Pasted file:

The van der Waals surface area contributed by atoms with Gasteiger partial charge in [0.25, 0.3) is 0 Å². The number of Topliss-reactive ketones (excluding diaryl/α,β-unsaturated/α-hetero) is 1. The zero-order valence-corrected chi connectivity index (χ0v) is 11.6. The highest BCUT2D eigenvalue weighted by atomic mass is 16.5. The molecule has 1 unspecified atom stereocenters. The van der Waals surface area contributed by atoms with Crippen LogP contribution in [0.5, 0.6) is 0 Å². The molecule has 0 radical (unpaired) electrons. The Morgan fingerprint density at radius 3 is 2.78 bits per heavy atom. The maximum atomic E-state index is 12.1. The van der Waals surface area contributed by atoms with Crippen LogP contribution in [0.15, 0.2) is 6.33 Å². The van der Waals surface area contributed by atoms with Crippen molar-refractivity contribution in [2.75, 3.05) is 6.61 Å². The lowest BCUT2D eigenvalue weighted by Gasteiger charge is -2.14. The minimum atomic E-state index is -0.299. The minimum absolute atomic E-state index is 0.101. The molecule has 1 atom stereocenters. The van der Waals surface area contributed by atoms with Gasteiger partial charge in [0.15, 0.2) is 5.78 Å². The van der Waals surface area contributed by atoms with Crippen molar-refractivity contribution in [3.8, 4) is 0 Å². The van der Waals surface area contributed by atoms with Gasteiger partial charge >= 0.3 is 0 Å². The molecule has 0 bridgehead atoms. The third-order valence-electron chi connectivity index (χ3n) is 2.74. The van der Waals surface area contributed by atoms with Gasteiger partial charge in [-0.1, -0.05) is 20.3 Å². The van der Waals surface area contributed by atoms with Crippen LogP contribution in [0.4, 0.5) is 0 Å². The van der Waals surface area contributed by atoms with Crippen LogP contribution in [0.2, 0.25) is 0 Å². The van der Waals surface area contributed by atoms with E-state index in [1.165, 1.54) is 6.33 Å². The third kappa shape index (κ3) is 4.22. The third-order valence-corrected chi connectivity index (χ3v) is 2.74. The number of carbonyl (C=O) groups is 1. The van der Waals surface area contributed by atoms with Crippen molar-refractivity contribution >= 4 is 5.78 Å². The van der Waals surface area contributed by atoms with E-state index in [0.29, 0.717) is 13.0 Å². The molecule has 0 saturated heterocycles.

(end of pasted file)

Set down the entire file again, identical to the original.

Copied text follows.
The van der Waals surface area contributed by atoms with Gasteiger partial charge in [0.25, 0.3) is 0 Å². The number of Topliss-reactive ketones (excluding diaryl/α,β-unsaturated/α-hetero) is 1. The zero-order valence-corrected chi connectivity index (χ0v) is 11.6. The highest BCUT2D eigenvalue weighted by atomic mass is 16.5. The molecule has 1 unspecified atom stereocenters. The van der Waals surface area contributed by atoms with Crippen LogP contribution in [0.5, 0.6) is 0 Å². The molecule has 0 radical (unpaired) electrons. The Morgan fingerprint density at radius 3 is 2.78 bits per heavy atom. The maximum atomic E-state index is 12.1. The van der Waals surface area contributed by atoms with Crippen LogP contribution in [0.15, 0.2) is 6.33 Å². The van der Waals surface area contributed by atoms with Crippen molar-refractivity contribution in [2.75, 3.05) is 6.61 Å². The lowest BCUT2D eigenvalue weighted by Gasteiger charge is -2.14. The minimum atomic E-state index is -0.299. The minimum absolute atomic E-state index is 0.101. The molecule has 1 atom stereocenters. The van der Waals surface area contributed by atoms with Gasteiger partial charge in [0.15, 0.2) is 5.78 Å². The van der Waals surface area contributed by atoms with Crippen molar-refractivity contribution in [3.8, 4) is 0 Å². The van der Waals surface area contributed by atoms with Gasteiger partial charge >= 0.3 is 0 Å². The molecule has 0 bridgehead atoms. The third-order valence-electron chi connectivity index (χ3n) is 2.74. The van der Waals surface area contributed by atoms with Gasteiger partial charge in [-0.1, -0.05) is 20.3 Å². The van der Waals surface area contributed by atoms with Crippen LogP contribution in [0.4, 0.5) is 0 Å². The van der Waals surface area contributed by atoms with Crippen LogP contribution in [0.2, 0.25) is 0 Å². The van der Waals surface area contributed by atoms with E-state index in [1.165, 1.54) is 6.33 Å². The third kappa shape index (κ3) is 4.22. The third-order valence-corrected chi connectivity index (χ3v) is 2.74. The number of carbonyl (C=O) groups is 1. The van der Waals surface area contributed by atoms with Crippen molar-refractivity contribution >= 4 is 5.78 Å². The van der Waals surface area contributed by atoms with E-state index in [0.29, 0.717) is 13.0 Å². The molecule has 0 saturated heterocycles.